Chris Laurence Quartet
Bonington Theatre, High Street, Arnold - Thursday 2nd October 2008
By Trudie Squires
INTENSE cascades of pure, crystal clear sound were the hallmark of this quartet's performance; from Frank Ricotti's shimmering vibraphones and the liquid, golden tones of John Parricelli's guitar. This was all underlined by Laurence's colossal bass and drummer Martin France's chattering snare and sizzling cymbals. Laurence was playing an orchestral bass, its rich sound enhanced by a C string extension, which enabled him to produce lower notes than a conventionally strung instrument. Paradoxically, however, it was not until well into the session was it realised that his amplification had not been switched on; nonetheless his huge sound had been cutting through the ensemble before this was discovered.
Frank Ricotti played all evening with four mallets, which blended beautifully with Parracelli's superb guitar, producing sounds very reminiscent of the Gary Burton groups of the early 1980s. Most of the quartet's output was dedicated to the music of composer and arranger Kenny Wheeler - the Canadian-born trumpeter - and Laurence made no excuses for paying so much attention to his music. "It is music that must be played," he said in his quite humorous chats between numbers.
And the compositions, always lyrical and accessible, with their distinctive and ever changing harmonic patterns, fitted the group's instrumentation and approach to perfection. This was apparent from the opening number, Wheeler's The Long Waiting, which soon revealed Ricotti's transparent sound on vibes dovetailing with Parracelli's glowing guitar, producing a mood of peace and tranquillity. A Parracelli composition, Scrim, in 5/4 time, was another highlight, introduced by Martin France on his gleaming new "tiger skin" drum kit, which galloped along, aided by the guitar's passionate contribution.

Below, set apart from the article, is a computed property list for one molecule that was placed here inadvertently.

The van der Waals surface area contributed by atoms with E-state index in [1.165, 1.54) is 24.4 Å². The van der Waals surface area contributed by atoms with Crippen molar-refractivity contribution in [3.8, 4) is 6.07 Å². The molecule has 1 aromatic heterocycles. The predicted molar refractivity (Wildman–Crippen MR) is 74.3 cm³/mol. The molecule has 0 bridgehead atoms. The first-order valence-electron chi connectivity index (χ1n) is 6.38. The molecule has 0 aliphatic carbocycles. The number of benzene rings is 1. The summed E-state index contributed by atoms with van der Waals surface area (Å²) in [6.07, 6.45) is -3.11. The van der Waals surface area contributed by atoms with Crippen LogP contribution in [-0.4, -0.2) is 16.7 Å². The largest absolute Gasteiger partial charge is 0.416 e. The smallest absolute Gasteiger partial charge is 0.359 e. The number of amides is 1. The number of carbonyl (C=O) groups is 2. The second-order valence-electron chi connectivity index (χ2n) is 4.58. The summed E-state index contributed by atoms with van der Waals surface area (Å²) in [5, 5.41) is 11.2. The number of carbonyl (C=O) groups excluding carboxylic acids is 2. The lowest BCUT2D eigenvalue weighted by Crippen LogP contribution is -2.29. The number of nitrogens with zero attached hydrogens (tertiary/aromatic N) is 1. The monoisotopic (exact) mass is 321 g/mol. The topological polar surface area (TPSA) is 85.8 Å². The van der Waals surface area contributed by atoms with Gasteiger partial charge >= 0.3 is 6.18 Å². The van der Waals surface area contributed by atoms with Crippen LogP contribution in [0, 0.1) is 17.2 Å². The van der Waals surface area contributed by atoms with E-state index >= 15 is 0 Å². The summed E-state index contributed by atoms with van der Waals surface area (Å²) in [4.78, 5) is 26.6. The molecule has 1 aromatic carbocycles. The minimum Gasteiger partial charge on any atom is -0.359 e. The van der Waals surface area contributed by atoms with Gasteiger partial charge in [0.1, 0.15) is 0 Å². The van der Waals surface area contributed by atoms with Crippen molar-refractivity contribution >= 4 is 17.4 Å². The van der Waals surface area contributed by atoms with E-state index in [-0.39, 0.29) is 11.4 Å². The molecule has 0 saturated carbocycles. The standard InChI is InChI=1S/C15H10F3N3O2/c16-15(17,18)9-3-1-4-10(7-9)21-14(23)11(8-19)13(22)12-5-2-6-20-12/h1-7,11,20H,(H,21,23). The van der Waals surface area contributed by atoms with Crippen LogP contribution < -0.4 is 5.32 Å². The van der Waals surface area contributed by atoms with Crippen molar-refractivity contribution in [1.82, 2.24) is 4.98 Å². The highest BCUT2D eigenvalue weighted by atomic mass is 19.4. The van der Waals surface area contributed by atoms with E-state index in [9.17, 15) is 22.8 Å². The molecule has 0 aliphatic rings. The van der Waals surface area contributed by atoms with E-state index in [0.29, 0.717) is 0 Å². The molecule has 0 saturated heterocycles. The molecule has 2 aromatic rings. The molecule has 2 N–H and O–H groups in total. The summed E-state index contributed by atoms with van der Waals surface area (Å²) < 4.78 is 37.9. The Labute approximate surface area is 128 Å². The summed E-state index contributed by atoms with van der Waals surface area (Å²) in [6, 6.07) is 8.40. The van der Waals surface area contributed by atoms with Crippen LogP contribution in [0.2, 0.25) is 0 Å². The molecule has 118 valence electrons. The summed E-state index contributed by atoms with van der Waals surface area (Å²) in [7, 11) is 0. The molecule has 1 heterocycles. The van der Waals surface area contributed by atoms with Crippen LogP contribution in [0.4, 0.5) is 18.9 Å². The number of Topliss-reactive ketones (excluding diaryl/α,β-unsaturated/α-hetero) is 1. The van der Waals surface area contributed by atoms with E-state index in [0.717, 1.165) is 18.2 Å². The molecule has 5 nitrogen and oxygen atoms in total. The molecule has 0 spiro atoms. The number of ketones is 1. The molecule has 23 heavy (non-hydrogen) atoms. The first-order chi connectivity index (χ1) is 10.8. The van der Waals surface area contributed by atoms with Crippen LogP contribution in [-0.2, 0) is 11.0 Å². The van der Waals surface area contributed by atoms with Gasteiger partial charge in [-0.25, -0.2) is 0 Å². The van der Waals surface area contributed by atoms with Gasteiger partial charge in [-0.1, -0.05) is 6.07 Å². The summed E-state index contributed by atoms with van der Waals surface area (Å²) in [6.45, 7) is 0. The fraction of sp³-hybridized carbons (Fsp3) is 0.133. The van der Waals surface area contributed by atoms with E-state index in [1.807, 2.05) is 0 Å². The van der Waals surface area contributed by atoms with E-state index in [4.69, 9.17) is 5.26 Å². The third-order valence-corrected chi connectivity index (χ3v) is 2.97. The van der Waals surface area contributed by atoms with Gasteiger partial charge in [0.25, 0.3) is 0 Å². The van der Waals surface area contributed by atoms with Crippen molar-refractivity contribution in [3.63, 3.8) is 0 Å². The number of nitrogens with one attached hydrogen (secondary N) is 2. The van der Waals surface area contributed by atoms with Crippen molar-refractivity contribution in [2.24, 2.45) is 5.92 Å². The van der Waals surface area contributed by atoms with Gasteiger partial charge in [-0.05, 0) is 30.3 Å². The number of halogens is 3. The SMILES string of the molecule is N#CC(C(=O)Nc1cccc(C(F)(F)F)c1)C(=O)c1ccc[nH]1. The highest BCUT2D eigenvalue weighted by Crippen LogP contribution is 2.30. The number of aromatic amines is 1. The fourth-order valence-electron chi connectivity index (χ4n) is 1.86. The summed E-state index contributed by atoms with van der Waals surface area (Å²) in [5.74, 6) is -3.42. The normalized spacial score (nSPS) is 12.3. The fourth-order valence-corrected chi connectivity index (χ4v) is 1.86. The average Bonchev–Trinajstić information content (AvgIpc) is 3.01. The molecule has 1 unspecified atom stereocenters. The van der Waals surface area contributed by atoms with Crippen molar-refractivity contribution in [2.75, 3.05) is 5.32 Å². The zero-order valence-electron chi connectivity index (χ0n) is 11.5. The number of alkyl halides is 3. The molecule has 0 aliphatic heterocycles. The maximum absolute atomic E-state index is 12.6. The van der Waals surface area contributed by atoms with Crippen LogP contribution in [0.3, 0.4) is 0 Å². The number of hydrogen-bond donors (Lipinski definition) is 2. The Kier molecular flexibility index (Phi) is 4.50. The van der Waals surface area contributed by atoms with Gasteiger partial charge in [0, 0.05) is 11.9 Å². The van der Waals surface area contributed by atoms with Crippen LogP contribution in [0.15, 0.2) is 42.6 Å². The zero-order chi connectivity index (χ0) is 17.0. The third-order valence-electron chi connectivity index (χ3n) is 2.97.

It was on Kenny Wheeler's as yet untitled Ballad 130 that Laurence turned his amplifier on, so after a restart the musicians explored every facet of a very beautiful theme. The Gary Burton influence on the group's sound was confirmed when Wheeler's composition Going For A Burton needed no explanation for its inclusion. A clever drum solo was incorporated with block chords at the end of each chorus from vibes, bass and guitar, all played with precision and flare.
Another great evening at the Bonington, which was once again shown appreciation by the musicians. "It's nice to be back in Arnold," said Chris and later went on to describe his connections with Nottingham.